Since people like THINGS, the repository becomes a social tool
I've been working lately on the social and cultural consequences of digitalization (for a client, not for my research). One of the side effect in the video game market is that boxed PC games decline as digital downloads rise according to marketing firm GfK:
But the way in which people get their games is getting a makeover as game makers experiment with online distribution as an alternative to boxed CD-ROMs. Some companies are even betting that PC gaming is on the cusp of a download revolution, much like its entertainment counterparts in music and video.
Meanwhile, Electronic Arts Inc.'s Pogo.com, Comcast Corp. and Yahoo Inc. are offering games-on-demand services in which computer users buy subscriptions to access and download PC games, ranging from "Scrabble" to "Tom Clancy's Splinter Cell." As more households get high-speed Internet connections, downloads become more practical. Downloading computer games can take anywhere from just a few seconds to a few hours, depending on the file size.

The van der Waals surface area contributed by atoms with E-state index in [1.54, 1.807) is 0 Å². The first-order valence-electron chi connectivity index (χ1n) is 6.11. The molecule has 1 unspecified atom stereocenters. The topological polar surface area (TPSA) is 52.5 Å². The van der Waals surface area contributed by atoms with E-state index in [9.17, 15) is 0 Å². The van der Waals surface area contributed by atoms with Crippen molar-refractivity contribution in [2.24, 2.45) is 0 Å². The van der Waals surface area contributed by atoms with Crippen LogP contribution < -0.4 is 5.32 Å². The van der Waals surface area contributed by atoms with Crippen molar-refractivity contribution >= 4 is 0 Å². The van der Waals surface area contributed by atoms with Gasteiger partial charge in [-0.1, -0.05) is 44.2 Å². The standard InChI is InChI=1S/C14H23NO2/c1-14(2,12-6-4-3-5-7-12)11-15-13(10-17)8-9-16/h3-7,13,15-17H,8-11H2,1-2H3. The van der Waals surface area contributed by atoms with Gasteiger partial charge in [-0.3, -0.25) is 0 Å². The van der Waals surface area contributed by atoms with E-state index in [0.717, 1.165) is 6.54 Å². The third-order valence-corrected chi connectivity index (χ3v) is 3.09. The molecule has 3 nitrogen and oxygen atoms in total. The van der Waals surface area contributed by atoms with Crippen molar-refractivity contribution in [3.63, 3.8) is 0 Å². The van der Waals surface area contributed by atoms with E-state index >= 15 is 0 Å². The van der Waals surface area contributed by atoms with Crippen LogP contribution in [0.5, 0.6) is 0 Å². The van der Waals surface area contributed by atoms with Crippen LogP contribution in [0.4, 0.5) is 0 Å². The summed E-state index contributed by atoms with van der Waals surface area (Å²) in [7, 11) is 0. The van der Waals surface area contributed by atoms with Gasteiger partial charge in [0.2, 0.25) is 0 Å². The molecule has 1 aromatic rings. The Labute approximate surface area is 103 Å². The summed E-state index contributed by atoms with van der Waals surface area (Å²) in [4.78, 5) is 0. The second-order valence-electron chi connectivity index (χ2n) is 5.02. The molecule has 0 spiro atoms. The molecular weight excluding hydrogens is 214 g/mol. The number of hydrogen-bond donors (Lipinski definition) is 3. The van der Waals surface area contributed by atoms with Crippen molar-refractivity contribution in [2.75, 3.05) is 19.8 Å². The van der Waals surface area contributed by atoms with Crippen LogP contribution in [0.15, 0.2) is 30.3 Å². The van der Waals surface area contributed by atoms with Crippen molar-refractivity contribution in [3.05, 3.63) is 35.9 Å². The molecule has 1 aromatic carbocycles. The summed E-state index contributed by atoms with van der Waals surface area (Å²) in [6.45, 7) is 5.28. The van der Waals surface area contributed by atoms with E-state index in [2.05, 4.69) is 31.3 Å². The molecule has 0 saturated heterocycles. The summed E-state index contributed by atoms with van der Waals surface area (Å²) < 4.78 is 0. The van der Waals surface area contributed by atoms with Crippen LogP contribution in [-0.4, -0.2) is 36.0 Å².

Why do I blog this? I am wondering about how would the boxed game market will evolve. I tend to think that people like "things", meaning that with the explosion of digital music we've seen a total show off ipods and other mp3 players. It's as if the objects (which are now a repository for digital content) are even more important compared to past walkman/discman:
- PERSONALIZATION: people tune/hack/mod them (see the Schulze and Webb personalization project)
- SHOW OFF: people show them (the ipod nano, usb keys as necklaces)
- SHARING: people share information locally with them (see Weilenmann, A., & Larsson, C. (2001): Local Use and Sharing of Mobile Phones. "“The sharing of mobile phones observed in this study raises questions about the notion of the mobile phone as a personal device, belonging to and being used by one individual")